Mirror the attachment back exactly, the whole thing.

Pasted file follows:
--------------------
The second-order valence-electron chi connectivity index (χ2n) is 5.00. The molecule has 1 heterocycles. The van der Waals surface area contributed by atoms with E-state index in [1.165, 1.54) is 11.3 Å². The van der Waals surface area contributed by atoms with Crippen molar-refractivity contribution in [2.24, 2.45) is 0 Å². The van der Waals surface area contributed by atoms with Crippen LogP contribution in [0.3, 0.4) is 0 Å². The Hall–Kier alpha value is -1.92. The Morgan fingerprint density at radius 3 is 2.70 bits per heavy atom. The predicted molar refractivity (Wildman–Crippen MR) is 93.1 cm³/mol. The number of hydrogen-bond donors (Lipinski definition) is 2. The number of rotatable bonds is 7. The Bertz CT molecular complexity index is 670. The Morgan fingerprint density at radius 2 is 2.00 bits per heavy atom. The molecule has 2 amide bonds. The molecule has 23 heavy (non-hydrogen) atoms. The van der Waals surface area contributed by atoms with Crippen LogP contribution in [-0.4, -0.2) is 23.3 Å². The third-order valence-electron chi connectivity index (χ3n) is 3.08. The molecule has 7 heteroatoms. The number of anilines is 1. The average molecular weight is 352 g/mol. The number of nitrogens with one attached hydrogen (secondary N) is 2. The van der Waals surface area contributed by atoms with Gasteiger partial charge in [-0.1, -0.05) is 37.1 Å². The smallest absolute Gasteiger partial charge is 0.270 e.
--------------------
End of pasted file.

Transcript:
The second-order valence-electron chi connectivity index (χ2n) is 5.00. The molecule has 1 heterocycles. The van der Waals surface area contributed by atoms with E-state index in [1.165, 1.54) is 11.3 Å². The van der Waals surface area contributed by atoms with Crippen molar-refractivity contribution in [2.24, 2.45) is 0 Å². The van der Waals surface area contributed by atoms with Crippen LogP contribution in [0.3, 0.4) is 0 Å². The Hall–Kier alpha value is -1.92. The Morgan fingerprint density at radius 3 is 2.70 bits per heavy atom. The predicted molar refractivity (Wildman–Crippen MR) is 93.1 cm³/mol. The number of hydrogen-bond donors (Lipinski definition) is 2. The number of rotatable bonds is 7. The Bertz CT molecular complexity index is 670. The Morgan fingerprint density at radius 2 is 2.00 bits per heavy atom. The molecule has 2 amide bonds. The molecule has 23 heavy (non-hydrogen) atoms. The van der Waals surface area contributed by atoms with Crippen LogP contribution in [-0.4, -0.2) is 23.3 Å². The third-order valence-electron chi connectivity index (χ3n) is 3.08. The molecule has 7 heteroatoms. The number of anilines is 1. The average molecular weight is 352 g/mol. The number of nitrogens with one attached hydrogen (secondary N) is 2. The van der Waals surface area contributed by atoms with Gasteiger partial charge in [-0.1, -0.05) is 37.1 Å². The smallest absolute Gasteiger partial charge is 0.270 e.